Empire: Fighting on All Sides of a War in Syria (Glenn Greenwald)

Written by on August 28, 2014 in Government, Military, Politics with 0 Comments

Glenn Greenwald | The Intercept | Aug 26 2014

CBS News, August 18, 2011:


President Barack Obama officially demanded that Syrian President Bashar Assad resign for the sake of his own people, saying he was no longer fit to lead after “imprisoning, torturing, and slaughtering his own people” during a crackdown on pro-reform protesters.

New York Times, October 24, 2012:

Most of the arms shipped at the behest of Saudi Arabia and Qatar to supply Syrian rebel groups fighting the government of Bashar al-Assad are going to hard-line Islamic jihadists, and not the more secular opposition groups that the West wants to bolster, according to American officials and Middle Eastern diplomats.

Barack Obama, August 31, 2013:

Now, after careful deliberation, I have decided that the United States should take military action against Syrian regime targets. . . . [W]e are the United States of America, and we cannot and must not turn a blind eye to what happened in Damascus.

New York Times, today:

President Obama has authorized surveillance flights over Syria, a precursor to potential airstrikes there, but a mounting concern for the White House is how to target the Sunni extremists without helping President Bashar al-Assad. . . . The flights are a significant step toward direct American military action in Syria, an intervention that could alter the battlefield in the nation’s three-year civil war. . . .

On Monday, Syria warned the White House that it needed to coordinate airstrikes against ISIS or it would view them as a breach of its sovereignty and an “act of aggression.” But it signaled its readiness to work with the United States in a coordinated campaign against the militants.

It was not even a year ago when we were bombarded with messaging that Syrian President Bashar al-Assad is a Supreme Evil and Grave Threat, and that military action against his regime was both a moral and strategic imperative. The standard cast of “liberal interventionists” –  Tony BlairAnne-Marie SlaughterNicholas Kristof and Samantha Power – issued stirring sermons on the duties of war against Assad. Secretary of State John Kerry actually compared Assad to (guess who?) Hitler, instructing the nation that “this is our Munich moment.” Striking Assad, he argued, “is a matter of national security. It’s a matter of the credibility of the United States of America. It’s a matter of upholding the interests of our allies and friends in the region.”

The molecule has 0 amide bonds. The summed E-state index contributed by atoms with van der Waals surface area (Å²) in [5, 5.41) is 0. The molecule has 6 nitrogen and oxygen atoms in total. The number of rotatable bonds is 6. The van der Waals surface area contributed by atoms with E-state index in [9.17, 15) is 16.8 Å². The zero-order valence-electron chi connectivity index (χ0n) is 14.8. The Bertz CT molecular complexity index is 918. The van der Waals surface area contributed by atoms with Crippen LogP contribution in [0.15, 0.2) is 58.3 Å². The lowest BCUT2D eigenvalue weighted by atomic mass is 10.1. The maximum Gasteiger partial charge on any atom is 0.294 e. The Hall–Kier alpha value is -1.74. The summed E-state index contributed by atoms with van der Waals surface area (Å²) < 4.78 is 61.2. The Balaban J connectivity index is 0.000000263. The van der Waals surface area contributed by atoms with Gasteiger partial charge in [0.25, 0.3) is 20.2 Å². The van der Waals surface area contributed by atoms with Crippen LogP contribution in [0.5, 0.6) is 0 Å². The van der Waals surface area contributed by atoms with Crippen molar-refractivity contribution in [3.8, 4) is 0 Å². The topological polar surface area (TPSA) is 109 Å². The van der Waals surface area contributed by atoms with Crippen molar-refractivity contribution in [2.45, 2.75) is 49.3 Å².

U.S. military action against the Assad regime was thwarted only by overwhelming American public opinion which opposed it and by a resounding rejection by the UK Parliament of Prime Minister David Cameron’s desire to assume the usual subservient British role in support of American wars.

Now the Obama administration and American political class is celebrating the one-year anniversary of the failed “Bomb Assad!” campaign by starting a new campaign to bomb those fighting against Assad – the very same side the U.S. has been arming over the last two years.


It’s as though the U.S. knew for certain all along that it wanted to fight in the war in Syria, and just needed a little time to figure out on which side it would fight. It switched sides virtually on a dime, and the standard Pentagon courtiers of the U.S. media and war-cheering foreign policy elites are dutifully following suit, mindlessly depicting ISIS as an unprecedented combination of military might and well-armed and well-funded savagery (where did they get those arms and funds?). Something very similar happened in Libya: the U.S. spent a decade insisting that a Global War on Terror – complete with full-scale dismantling of basic liberties and political values – was necessary to fight against the Unique Threat of Al Qaeda and “Jihadists”, only to then fight on the same side as them, and arming and empowering them.

Nobody disputes the brutality and extremism of ISIS, but that is a completely different question from whether the U.S. should take military action against it. To begin with, the U.S. not only ignores, but actively supports, all sorts of brutal and extreme parties in the region.

More important, what are air strikes going to accomplish? All one has to do is look at the horrific chaos and misery in Libya – the Successful Humanitarian Intervention™ – to know that bombing Bad People out of existence accomplishes little in the way of strategic or humanitarian value. If one really wants to advocate that the U.S. should destroy or at least seriously degrade ISIS, then one should honestly face what that actually entails…

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